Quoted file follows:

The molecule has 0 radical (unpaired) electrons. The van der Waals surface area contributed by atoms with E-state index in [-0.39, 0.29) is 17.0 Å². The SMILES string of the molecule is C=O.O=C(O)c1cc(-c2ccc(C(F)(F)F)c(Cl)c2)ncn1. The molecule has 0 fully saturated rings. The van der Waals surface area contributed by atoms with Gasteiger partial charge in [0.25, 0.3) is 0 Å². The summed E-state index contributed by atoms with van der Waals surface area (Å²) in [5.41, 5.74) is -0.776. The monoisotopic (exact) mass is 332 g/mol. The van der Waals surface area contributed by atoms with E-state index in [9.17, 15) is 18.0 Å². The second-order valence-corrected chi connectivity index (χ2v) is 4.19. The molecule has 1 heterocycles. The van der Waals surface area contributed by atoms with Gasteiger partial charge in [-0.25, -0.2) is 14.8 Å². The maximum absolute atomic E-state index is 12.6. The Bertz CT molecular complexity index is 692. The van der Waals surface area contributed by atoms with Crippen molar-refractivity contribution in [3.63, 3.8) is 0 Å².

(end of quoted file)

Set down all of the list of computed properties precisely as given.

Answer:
The molecule has 0 radical (unpaired) electrons. The van der Waals surface area contributed by atoms with E-state index in [-0.39, 0.29) is 17.0 Å². The SMILES string of the molecule is C=O.O=C(O)c1cc(-c2ccc(C(F)(F)F)c(Cl)c2)ncn1. The molecule has 0 fully saturated rings. The van der Waals surface area contributed by atoms with Gasteiger partial charge in [0.25, 0.3) is 0 Å². The summed E-state index contributed by atoms with van der Waals surface area (Å²) in [5.41, 5.74) is -0.776. The monoisotopic (exact) mass is 332 g/mol. The van der Waals surface area contributed by atoms with E-state index in [9.17, 15) is 18.0 Å². The second-order valence-corrected chi connectivity index (χ2v) is 4.19. The molecule has 1 heterocycles. The van der Waals surface area contributed by atoms with Gasteiger partial charge in [-0.25, -0.2) is 14.8 Å². The maximum absolute atomic E-state index is 12.6. The Bertz CT molecular complexity index is 692. The van der Waals surface area contributed by atoms with Crippen molar-refractivity contribution in [3.63, 3.8) is 0 Å².